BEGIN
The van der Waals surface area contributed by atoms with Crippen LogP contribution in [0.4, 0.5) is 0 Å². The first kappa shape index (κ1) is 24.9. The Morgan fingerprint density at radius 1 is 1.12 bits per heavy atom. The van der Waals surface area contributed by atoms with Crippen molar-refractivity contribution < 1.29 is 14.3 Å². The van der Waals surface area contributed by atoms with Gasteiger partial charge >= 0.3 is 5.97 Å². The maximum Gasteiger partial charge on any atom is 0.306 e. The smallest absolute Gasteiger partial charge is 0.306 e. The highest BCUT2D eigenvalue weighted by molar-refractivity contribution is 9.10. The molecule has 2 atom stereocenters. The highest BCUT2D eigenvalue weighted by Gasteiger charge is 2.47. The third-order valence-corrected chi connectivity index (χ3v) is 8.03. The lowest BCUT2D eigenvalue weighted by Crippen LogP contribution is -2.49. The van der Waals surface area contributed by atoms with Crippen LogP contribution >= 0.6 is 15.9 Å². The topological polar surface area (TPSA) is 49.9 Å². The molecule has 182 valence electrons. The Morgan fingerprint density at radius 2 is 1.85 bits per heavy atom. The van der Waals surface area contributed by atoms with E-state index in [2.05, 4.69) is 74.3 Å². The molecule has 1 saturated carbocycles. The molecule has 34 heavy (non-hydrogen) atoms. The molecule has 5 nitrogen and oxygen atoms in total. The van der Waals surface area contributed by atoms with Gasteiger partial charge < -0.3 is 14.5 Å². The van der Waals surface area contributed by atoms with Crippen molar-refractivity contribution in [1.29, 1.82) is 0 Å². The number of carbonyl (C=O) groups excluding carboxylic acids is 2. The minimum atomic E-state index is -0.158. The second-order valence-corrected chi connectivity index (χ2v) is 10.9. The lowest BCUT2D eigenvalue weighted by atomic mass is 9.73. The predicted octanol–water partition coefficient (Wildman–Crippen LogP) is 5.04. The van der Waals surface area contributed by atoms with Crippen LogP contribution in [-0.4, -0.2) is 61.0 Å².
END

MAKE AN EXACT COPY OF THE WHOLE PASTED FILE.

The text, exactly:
The van der Waals surface area contributed by atoms with Crippen LogP contribution in [0.4, 0.5) is 0 Å². The first kappa shape index (κ1) is 24.9. The Morgan fingerprint density at radius 1 is 1.12 bits per heavy atom. The van der Waals surface area contributed by atoms with Crippen molar-refractivity contribution < 1.29 is 14.3 Å². The van der Waals surface area contributed by atoms with Gasteiger partial charge >= 0.3 is 5.97 Å². The maximum Gasteiger partial charge on any atom is 0.306 e. The smallest absolute Gasteiger partial charge is 0.306 e. The highest BCUT2D eigenvalue weighted by molar-refractivity contribution is 9.10. The molecule has 2 atom stereocenters. The highest BCUT2D eigenvalue weighted by Gasteiger charge is 2.47. The third-order valence-corrected chi connectivity index (χ3v) is 8.03. The lowest BCUT2D eigenvalue weighted by Crippen LogP contribution is -2.49. The van der Waals surface area contributed by atoms with Crippen LogP contribution >= 0.6 is 15.9 Å². The topological polar surface area (TPSA) is 49.9 Å². The molecule has 182 valence electrons. The Morgan fingerprint density at radius 2 is 1.85 bits per heavy atom. The van der Waals surface area contributed by atoms with E-state index in [2.05, 4.69) is 74.3 Å². The molecule has 1 saturated carbocycles. The molecule has 34 heavy (non-hydrogen) atoms. The molecule has 5 nitrogen and oxygen atoms in total. The van der Waals surface area contributed by atoms with Gasteiger partial charge < -0.3 is 14.5 Å². The van der Waals surface area contributed by atoms with Crippen molar-refractivity contribution in [1.29, 1.82) is 0 Å². The number of carbonyl (C=O) groups excluding carboxylic acids is 2. The minimum atomic E-state index is -0.158. The second-order valence-corrected chi connectivity index (χ2v) is 10.9. The lowest BCUT2D eigenvalue weighted by atomic mass is 9.73. The predicted octanol–water partition coefficient (Wildman–Crippen LogP) is 5.04. The van der Waals surface area contributed by atoms with Crippen LogP contribution in [-0.4, -0.2) is 61.0 Å².